In the weekly crop progress report, winter wheat crop conditions are 50 percent good or excellent versus 49 percent expected, up 1 percent from last week. The winter wheat crop remains well below last year’s rating of 61 percent good or excellent.
Winter wheat harvest advanced to 17 percent complete, slightly below expectations of 22 percent but up from 10 last week. Last year, only 10 percent of the crop was harvested at this time, and normally only 15 percent is harvested.
In a big surprise, spring wheat crop conditions were revealed at only 45 percent good or excellent, well below expectations of 53 percent and down 10 points from last week. About 79 percent of the spring wheat crop was rated good or excellent last year. This is the lowest rated crop since 1992 when 43 percent of the crop was rated good or excellent.
Only 13 percent of the South Dakota crop is rated favorably. North Dakota, the largest spring wheat producing state has 43 percent rated well, and Montana is only rated 23 percent good or excellent.
Informa updated 2017 acreage with spring wheat at 11.19 million acres, down 110,000 acres from March.
Strategy and outlook: Look to make sales and lock in prices during rallies over the next six weeks.
Live cattle closed $5.92 lower while feeder cattle closed $6.30 lower. Fed cattle trade in the South was established from $127 to $132 this week, $4 to $8 lower compared to last week.
The majority of trade, however, did occur between $130 and $132 this week. Trade in the North was established from $128 to $133 this week, $5 to $8 lower compared to last week. Dressed trade in the North occurred from $206 to $215, $5 to $12 lower compared to the week prior. Last week’s Fed Cattle Exchange was not held due to technical issues.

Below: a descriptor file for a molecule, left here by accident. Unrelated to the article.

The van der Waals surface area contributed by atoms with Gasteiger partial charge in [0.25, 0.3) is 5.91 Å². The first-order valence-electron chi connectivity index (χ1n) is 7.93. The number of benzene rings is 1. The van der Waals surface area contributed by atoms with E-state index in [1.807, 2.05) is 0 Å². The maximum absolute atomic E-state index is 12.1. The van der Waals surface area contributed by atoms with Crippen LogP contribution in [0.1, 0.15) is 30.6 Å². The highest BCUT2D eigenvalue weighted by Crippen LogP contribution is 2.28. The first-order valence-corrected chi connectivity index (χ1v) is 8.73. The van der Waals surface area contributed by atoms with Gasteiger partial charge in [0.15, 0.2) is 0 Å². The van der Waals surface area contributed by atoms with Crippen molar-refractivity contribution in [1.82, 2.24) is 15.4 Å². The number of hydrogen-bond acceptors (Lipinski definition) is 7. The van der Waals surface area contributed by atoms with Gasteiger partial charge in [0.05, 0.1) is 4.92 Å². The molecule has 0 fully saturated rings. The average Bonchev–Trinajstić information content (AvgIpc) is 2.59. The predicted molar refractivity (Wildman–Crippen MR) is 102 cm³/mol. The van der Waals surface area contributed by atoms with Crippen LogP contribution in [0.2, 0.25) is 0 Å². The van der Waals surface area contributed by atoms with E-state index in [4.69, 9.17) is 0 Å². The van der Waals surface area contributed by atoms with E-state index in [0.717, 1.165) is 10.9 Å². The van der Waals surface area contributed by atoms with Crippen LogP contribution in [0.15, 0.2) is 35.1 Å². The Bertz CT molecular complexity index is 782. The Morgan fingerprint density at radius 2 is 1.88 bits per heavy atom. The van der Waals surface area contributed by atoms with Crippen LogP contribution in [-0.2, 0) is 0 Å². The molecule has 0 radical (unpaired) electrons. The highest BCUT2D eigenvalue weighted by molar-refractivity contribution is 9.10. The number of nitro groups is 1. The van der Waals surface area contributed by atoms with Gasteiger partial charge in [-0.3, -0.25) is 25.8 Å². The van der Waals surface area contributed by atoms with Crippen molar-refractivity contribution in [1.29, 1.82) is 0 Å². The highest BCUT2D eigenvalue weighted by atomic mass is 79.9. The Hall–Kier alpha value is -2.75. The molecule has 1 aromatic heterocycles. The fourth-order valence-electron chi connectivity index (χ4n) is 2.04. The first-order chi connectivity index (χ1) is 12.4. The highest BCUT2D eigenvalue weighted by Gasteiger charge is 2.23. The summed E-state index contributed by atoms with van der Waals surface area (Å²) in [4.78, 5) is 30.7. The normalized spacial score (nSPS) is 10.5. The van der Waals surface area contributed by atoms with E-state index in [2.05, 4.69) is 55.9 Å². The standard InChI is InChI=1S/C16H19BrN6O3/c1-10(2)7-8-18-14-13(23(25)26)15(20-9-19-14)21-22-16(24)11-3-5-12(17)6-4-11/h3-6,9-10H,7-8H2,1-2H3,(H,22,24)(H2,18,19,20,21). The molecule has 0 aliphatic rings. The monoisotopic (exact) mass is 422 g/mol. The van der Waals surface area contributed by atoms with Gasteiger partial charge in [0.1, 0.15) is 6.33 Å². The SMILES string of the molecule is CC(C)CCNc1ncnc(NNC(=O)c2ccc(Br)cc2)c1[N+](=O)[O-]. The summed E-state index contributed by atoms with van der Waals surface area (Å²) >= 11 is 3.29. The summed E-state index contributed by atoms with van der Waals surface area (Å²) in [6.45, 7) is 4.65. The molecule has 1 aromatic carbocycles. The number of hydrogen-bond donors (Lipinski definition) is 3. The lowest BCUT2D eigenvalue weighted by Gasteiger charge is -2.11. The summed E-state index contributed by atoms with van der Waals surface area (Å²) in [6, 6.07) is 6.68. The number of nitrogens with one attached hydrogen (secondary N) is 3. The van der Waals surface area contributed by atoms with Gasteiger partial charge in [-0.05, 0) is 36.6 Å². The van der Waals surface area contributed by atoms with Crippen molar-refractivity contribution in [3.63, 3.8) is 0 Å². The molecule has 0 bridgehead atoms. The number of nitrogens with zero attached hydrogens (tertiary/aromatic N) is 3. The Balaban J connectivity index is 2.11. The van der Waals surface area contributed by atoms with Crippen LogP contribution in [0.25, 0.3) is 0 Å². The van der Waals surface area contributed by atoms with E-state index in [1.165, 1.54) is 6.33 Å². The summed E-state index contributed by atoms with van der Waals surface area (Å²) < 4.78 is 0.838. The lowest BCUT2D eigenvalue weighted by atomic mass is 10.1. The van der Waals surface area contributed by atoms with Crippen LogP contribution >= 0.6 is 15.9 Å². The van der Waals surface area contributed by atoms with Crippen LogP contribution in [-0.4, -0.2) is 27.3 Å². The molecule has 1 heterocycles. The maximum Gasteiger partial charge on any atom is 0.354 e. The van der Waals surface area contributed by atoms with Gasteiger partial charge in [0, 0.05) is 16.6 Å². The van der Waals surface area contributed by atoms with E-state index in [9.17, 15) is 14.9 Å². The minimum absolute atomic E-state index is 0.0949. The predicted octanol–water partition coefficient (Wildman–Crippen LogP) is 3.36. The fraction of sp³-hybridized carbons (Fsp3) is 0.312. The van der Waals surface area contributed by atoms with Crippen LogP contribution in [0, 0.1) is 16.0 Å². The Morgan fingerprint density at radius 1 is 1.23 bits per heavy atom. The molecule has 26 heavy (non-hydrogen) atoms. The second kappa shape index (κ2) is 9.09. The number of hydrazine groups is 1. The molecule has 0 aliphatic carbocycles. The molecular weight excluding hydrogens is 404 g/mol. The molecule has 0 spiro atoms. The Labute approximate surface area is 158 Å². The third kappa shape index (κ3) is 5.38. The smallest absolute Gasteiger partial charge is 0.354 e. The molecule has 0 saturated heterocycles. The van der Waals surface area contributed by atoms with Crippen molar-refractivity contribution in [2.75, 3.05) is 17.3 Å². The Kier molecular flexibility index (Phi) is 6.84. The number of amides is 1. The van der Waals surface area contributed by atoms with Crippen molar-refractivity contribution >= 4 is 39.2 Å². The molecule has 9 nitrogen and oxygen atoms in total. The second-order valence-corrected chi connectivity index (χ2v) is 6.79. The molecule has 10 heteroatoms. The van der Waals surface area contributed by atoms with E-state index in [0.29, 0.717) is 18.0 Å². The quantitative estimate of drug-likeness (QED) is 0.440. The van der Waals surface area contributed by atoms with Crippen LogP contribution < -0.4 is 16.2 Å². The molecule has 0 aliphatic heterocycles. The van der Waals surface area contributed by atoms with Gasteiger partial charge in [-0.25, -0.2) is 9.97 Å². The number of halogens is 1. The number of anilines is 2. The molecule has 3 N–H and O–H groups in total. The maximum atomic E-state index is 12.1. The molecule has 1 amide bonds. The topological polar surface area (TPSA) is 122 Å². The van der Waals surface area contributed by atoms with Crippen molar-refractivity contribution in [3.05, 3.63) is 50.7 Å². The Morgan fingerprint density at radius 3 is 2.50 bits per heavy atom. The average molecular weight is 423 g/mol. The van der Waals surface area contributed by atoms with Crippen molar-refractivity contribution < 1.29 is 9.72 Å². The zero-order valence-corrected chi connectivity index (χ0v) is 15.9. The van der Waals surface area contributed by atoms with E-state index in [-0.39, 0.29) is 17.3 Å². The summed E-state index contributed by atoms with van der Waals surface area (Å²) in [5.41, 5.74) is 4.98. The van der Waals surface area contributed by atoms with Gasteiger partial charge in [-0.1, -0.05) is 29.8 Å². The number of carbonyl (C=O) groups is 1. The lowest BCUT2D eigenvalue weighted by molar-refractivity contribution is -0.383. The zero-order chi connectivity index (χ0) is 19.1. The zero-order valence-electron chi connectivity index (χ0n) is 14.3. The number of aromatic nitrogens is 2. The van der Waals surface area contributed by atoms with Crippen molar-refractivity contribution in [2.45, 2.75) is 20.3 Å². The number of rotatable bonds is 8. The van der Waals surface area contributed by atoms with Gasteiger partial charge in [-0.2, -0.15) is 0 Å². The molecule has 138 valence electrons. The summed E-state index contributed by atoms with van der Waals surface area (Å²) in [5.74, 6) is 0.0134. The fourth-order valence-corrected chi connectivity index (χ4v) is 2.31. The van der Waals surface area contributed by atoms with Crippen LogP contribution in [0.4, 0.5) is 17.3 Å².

USDA steer carcass weights moved 9 pounds higher to 847 pounds and are now 17 pounds below a year ago weights of 859 pounds. If weights to continue to increase, third quarter production is expected to swell.
The USDA Foreign Agricultural Service’s weekly beef exports were 14,502 metric tons, up 9.3 percent from a year ago. Weekly beef exports are now up 16 percent year to date versus 2016. April beef exports were 218.3 million pounds, down from March exports of 234 million pounds. Year to date exports are up 189.1 million compared to a year ago.
Strategy and outlook: Producers with cattle to market this summer and fall should be transferring risk with put options. Feed costs should be locked in for the entire year.
Lean hogs closed the week $3 lower. Pork exports were 21,007 metric tons, down 1 percent from a year ago and now up 14 percent year to date.
Weekly hog weights were 279.4 pounds, down 1.8 pounds from the prior week and are 2.5 pound below last year.
April pork exports were 462.9 million pounds, down from the March export pace of 523.8 million pounds.
Strategy and outlook: Producers should have hedged 2017 production as prices tested weekly chart resistance. The 2017 feed costs should be locked in for the entire year.
Brian Hoops is president and senior market analyst of Midwest Market Solutions Inc., based in Springfield, Mo., with branch offices in Thief River Falls, Minn.; Verona, N.D.; Yankton, S.D.; Storm Lake, Iowa; and Springfield, Neb. Hoops can be reached at 417-501-5132.